Human drivers behavioural adaptation when driving next to a platoon of automated vehicles on a dedicated lane and implications on ttraffic flow: a driving simulator and microscopic simulation study in the Netherlands

D. Yang, Haneen Farah, Mathijs J. Schoenmakers, Tom Alkim

Research output: Chapter in Book/Report/Conference proceedingConference contributionAcademicpeer-review

Abstract

Automated Vehicles (AVs) are expected to improve traffic flow efficiency, safety, and have positive impact on the environment. Deployment of AVs on highways is expected to be the first step towards their implementation. One of the main concerns is how will human drivers interact with automated vehicles. Dedicated lanes have been suggested as a possible solution. However, evidence-based research on the implications of dedicated lanes on human drivers’ behavioral adaptation, and as a result on traffic flow efficiency and safety is still missing. To fill this research gap, a driving simulator experiment has been conducted to observe behavioral adaptation of manual vehicles (MVs) drivers exposed to different road design configurations of a dedicated lane. In total 34 drivers participated in which each drove the 4 dedicated lanes design configurations. Following that the results from the driving simulator study were used to adapt the parameters in the microscopic traffic simulation, VISSIM to investigate the influence on traffic flow efficiency. The results indicate that drivers decrease their time headway when they are driving directly next to a platoon of AVs, while this was not observed when a guardrail is designed to separate them. With regard to a dedicated lane with a continuous access, the traffic flow is improved when the penetration rate of AVs has reached 15- to 20%. For dedicated lanes with a limited access and thus specified entry- and exit ramps, the traffic flow is only improved once the penetration rate is more than 30- to 35%.
LanguageEnglish
Title of host publicationProceedings 98th Annual Meeting of the Transportation Research Board, Washington DC, USA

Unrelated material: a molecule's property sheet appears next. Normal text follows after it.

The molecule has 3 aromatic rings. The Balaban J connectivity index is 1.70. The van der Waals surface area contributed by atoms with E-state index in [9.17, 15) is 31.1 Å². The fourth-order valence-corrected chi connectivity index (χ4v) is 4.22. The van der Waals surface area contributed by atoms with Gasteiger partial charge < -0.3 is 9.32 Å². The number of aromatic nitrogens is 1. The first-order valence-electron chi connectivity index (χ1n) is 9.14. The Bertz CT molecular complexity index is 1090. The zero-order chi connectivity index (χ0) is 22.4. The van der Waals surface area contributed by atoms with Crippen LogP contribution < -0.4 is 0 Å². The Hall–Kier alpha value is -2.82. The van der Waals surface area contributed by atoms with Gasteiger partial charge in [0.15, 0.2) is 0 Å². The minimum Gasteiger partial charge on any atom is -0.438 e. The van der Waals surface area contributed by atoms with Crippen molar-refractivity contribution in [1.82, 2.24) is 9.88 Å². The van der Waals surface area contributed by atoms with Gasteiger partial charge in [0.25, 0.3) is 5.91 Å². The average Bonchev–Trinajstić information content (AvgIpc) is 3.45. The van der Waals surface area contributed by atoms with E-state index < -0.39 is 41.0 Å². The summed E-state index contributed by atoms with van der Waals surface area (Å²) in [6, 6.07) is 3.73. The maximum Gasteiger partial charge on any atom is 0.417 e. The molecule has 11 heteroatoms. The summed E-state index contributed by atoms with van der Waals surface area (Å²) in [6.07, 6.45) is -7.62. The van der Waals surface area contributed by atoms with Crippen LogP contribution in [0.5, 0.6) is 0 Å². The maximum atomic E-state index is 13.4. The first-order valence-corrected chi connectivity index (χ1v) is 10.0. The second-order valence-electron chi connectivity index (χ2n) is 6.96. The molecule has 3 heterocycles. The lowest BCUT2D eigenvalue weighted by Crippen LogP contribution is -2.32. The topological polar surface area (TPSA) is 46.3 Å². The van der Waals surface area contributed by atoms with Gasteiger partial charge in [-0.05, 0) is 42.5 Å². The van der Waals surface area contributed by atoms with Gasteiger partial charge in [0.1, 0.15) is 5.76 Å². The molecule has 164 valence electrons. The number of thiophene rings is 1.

StateSubmitted - 2019
Event98th Annual Meeting of the Transportation Research Board - Walter E. Washington Convention Center, Washington, D.C., United States
Duration: 13 Jan 201917 Jan 2019

Conference

Conference98th Annual Meeting of the Transportation Research Board
CountryUnited States
CityWashington, D.C.
Period13/01/1917/01/19

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Yang, D., Farah, H., Schoenmakers, M. J., & Alkim , T. (2019). Human drivers behavioural adaptation when driving next to a platoon of automated vehicles on a dedicated lane and implications on ttraffic flow: a driving simulator and microscopic simulation study in the Netherlands. Manuscript submitted for publication. In Proceedings 98th Annual Meeting of the Transportation Research Board, Washington DC, USA [19-00582]
Yang, D. ; Farah, Haneen ; Schoenmakers, Mathijs J. ; Alkim , Tom . / Human drivers behavioural adaptation when driving next to a platoon of automated vehicles on a dedicated lane and implications on ttraffic flow: a driving simulator and microscopic simulation study in the Netherlands. Proceedings 98th Annual Meeting of the Transportation Research Board, Washington DC, USA. 2019.
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title = "Human drivers behavioural adaptation when driving next to a platoon of automated vehicles on a dedicated lane and implications on ttraffic flow: a driving simulator and microscopic simulation study in the Netherlands",
abstract = "Automated Vehicles (AVs) are expected to improve traffic flow efficiency, safety, and have positive impact on the environment. Deployment of AVs on highways is expected to be the first step towards their implementation. One of the main concerns is how will human drivers interact with automated vehicles. Dedicated lanes have been suggested as a possible solution. However, evidence-based research on the implications of dedicated lanes on human drivers’ behavioral adaptation, and as a result on traffic flow efficiency and safety is still missing. To fill this research gap, a driving simulator experiment has been conducted to observe behavioral adaptation of manual vehicles (MVs) drivers exposed to different road design configurations of a dedicated lane. In total 34 drivers participated in which each drove the 4 dedicated lanes design configurations. Following that the results from the driving simulator study were used to adapt the parameters in the microscopic traffic simulation, VISSIM to investigate the influence on traffic flow efficiency. The results indicate that drivers decrease their time headway when they are driving directly next to a platoon of AVs, while this was not observed when a guardrail is designed to separate them. With regard to a dedicated lane with a continuous access, the traffic flow is improved when the penetration rate of AVs has reached 15- to 20{\%}. For dedicated lanes with a limited access and thus specified entry- and exit ramps, the traffic flow is only improved once the penetration rate is more than 30- to 35{\%}.",